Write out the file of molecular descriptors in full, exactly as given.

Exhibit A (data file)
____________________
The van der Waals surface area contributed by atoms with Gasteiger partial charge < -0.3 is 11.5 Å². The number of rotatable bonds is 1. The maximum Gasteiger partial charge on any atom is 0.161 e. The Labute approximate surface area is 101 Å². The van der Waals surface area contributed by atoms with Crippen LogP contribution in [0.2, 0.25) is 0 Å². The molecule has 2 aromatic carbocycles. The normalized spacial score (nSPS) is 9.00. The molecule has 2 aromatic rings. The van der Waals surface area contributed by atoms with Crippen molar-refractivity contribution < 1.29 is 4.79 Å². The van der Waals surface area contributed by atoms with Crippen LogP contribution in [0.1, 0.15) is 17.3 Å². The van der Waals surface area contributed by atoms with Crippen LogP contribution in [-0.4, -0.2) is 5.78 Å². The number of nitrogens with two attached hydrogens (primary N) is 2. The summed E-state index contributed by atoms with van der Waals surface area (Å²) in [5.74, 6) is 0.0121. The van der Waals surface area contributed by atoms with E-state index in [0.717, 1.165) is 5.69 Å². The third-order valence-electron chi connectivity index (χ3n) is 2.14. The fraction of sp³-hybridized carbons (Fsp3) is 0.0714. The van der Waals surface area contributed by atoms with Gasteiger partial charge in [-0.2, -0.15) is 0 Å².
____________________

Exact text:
The van der Waals surface area contributed by atoms with Gasteiger partial charge < -0.3 is 11.5 Å². The number of rotatable bonds is 1. The maximum Gasteiger partial charge on any atom is 0.161 e. The Labute approximate surface area is 101 Å². The van der Waals surface area contributed by atoms with Crippen LogP contribution in [0.2, 0.25) is 0 Å². The molecule has 2 aromatic carbocycles. The normalized spacial score (nSPS) is 9.00. The molecule has 2 aromatic rings. The van der Waals surface area contributed by atoms with Crippen molar-refractivity contribution < 1.29 is 4.79 Å². The van der Waals surface area contributed by atoms with Crippen LogP contribution in [0.1, 0.15) is 17.3 Å². The van der Waals surface area contributed by atoms with Crippen LogP contribution in [-0.4, -0.2) is 5.78 Å². The number of nitrogens with two attached hydrogens (primary N) is 2. The summed E-state index contributed by atoms with van der Waals surface area (Å²) in [5.74, 6) is 0.0121. The van der Waals surface area contributed by atoms with E-state index in [0.717, 1.165) is 5.69 Å². The third-order valence-electron chi connectivity index (χ3n) is 2.14. The fraction of sp³-hybridized carbons (Fsp3) is 0.0714. The van der Waals surface area contributed by atoms with Gasteiger partial charge in [-0.2, -0.15) is 0 Å².